Through blended teaching and learning an overview of planning theory is provided which covers various schools of thoughts and their critiques. Examples from planning practice will help making links between theory and practice in planning.

The blended teaching and learning consists of a mixture of synchronous and non-synchronous sessions consisting of a range of lecture materials including: introductory talks to explain the portfolio of guided structured learning activities for each session, and how they relate to the module learning outcomes; recorded content blocks of 3-4 per session of 15-20 minutes each to cover the themes of the module; in-depth engagement through reading selected papers or watching short videos / listening to podcasts which will then be discussed as a cohort in a non-synchronous online discussion board facilitated by that session’s academic contributor; and, 3 synchronous workshops to learn more in-depth knowledge of planning theory and its application in planning practice. Also, a synchronous drop in session will provide tutorial opportunity to answer questions and discuss the assignment and students’ feedback.

The recorded lecture materials will cover the themes mentioned in the syllabus. The three synchronous workshops and the non-synchronous online discussion boards provide students with the opportunity to discuss and delve deeper into issues explored in the lecture materials and in the selected readings in a structured way, and to critically reflect on planning practice, with the support of independent reading. All activities aim to support and guide students in the preparation for assessed coursework. A drop-in workshop is offered to guide the students in their preparation for coursework.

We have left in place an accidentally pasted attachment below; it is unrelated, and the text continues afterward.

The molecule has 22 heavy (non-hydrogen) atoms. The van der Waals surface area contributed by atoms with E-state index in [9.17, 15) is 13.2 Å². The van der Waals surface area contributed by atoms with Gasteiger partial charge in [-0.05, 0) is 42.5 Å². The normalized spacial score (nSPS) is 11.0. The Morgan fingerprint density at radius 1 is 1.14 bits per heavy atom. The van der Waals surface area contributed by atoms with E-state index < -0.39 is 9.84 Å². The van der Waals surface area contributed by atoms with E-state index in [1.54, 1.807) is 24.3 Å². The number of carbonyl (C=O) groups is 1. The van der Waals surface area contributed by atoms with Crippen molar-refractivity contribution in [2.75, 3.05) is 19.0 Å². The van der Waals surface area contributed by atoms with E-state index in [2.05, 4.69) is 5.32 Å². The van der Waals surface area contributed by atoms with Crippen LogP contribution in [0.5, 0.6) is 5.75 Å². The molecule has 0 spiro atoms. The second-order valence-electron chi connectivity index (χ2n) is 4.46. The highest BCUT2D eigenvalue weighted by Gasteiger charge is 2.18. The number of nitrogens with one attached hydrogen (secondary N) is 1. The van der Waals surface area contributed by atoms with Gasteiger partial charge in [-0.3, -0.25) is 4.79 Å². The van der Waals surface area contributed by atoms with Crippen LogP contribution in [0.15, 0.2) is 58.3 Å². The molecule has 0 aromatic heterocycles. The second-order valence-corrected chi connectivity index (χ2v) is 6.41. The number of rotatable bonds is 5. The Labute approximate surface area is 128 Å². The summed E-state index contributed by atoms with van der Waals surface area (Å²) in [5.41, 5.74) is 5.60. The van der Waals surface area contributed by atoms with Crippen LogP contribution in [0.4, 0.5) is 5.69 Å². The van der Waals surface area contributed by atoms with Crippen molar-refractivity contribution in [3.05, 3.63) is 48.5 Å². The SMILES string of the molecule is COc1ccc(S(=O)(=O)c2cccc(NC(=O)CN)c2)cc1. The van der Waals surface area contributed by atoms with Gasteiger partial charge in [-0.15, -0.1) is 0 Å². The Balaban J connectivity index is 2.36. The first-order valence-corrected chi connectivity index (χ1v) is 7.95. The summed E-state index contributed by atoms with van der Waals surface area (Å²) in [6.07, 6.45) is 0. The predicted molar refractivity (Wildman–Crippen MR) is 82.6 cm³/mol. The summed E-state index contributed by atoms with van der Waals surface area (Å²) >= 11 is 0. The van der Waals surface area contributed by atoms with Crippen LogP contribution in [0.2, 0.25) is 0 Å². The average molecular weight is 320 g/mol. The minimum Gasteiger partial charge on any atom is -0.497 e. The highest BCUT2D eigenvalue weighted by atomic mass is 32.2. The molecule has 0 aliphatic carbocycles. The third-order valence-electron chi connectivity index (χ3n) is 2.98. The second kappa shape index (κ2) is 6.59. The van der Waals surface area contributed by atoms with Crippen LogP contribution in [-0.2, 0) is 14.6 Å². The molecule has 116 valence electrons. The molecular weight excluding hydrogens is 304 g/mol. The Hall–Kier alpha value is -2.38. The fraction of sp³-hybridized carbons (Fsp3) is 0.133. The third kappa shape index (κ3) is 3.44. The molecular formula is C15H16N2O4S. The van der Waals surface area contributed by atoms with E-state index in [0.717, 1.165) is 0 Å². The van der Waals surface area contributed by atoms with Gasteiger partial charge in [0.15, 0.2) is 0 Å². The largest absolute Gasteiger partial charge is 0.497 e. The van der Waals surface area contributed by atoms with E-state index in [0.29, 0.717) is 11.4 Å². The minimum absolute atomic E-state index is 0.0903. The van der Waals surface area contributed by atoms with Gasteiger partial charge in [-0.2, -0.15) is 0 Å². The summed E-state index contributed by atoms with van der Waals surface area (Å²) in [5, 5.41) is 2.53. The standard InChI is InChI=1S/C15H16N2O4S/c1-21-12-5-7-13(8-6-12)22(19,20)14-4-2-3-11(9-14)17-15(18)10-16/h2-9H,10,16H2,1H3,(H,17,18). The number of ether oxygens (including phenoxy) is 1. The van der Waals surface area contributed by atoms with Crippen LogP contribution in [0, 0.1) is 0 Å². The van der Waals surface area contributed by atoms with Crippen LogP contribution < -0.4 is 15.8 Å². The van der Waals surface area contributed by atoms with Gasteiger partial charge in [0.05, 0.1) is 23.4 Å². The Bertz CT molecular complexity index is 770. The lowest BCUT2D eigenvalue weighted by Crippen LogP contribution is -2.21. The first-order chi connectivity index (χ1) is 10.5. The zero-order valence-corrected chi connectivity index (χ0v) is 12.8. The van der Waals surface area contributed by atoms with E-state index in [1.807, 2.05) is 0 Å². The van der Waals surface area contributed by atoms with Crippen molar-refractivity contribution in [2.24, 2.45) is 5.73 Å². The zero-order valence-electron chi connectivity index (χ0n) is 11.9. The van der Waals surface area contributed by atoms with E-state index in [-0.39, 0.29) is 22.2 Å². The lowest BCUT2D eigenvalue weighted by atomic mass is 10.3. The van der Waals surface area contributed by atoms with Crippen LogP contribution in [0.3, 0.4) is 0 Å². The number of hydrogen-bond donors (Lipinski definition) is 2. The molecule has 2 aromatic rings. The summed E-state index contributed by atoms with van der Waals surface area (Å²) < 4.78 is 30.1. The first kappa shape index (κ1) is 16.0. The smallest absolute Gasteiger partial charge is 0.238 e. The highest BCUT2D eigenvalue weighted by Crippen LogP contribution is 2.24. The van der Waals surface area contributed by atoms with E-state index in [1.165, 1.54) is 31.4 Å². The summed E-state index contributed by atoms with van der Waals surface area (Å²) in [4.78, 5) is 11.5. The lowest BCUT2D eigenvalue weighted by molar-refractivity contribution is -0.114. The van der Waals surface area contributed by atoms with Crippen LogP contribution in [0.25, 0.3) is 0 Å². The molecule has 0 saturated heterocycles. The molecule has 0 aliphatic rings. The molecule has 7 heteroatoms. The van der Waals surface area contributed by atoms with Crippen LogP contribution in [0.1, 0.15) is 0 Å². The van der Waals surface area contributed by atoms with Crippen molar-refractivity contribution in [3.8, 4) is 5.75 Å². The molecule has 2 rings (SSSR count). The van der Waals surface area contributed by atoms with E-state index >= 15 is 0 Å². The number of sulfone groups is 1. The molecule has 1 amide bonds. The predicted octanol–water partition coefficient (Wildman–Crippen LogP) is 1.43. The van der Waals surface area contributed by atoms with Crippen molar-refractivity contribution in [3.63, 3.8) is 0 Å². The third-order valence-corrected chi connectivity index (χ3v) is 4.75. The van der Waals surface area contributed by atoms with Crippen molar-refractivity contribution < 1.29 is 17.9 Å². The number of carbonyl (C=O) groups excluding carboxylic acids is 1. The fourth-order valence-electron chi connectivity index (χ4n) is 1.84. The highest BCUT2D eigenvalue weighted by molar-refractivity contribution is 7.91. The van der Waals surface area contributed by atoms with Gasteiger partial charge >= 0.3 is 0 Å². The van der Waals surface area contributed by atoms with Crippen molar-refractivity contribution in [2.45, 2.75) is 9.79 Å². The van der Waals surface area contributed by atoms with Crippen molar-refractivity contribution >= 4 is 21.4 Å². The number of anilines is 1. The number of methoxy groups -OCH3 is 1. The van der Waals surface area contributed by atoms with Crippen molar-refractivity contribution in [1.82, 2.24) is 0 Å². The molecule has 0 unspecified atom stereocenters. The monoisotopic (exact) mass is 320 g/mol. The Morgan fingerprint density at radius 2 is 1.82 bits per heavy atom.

Present in person will be delivered at the programme level.

Assessment Methods

Please note that module leaders are reviewing the module teaching and assessment methods for Semester 2 modules, in light of the Covid-19 restrictions. There may also be a few further changes to Semester 1 modules. Final information will be available by the end of August 2020 in for Semester 1 modules and the end of October 2020 for Semester 2 modules.

The format of resits will be determined by the Board of Examiners

Other Assessment
Description Semester When Set Percentage Comment
Essay1M100Individual essay of 3,000 words (excluding references) which critically reviews / unpacks a planning theory and applies it to a case
Assessment Rationale And Relationship

The essay tests the ability of the students to think creatively and critically about planning practice through using new theories and integrating these with knowledge introduced in earlier stages of the programme.

The assessment meets three key objectives:
1.       To prepare students to become aware of various planning thoughts and the political nature of planning
2.       To alert students to multiple perspectives on the what planning is and what it is for
3.       To encourage students to develop critical thinking and professional reflexivity

To complete the assessments, students will need to familiarize themselves with a planning theory and a case study of planning practice. They need to know the main features of that theory and be able to use it to assess the case study of planning practice. They also need to deploy their own critical thinking and argumentation skills to provide a robust and compelling assessment of their selected case.

Reading Lists

Timetable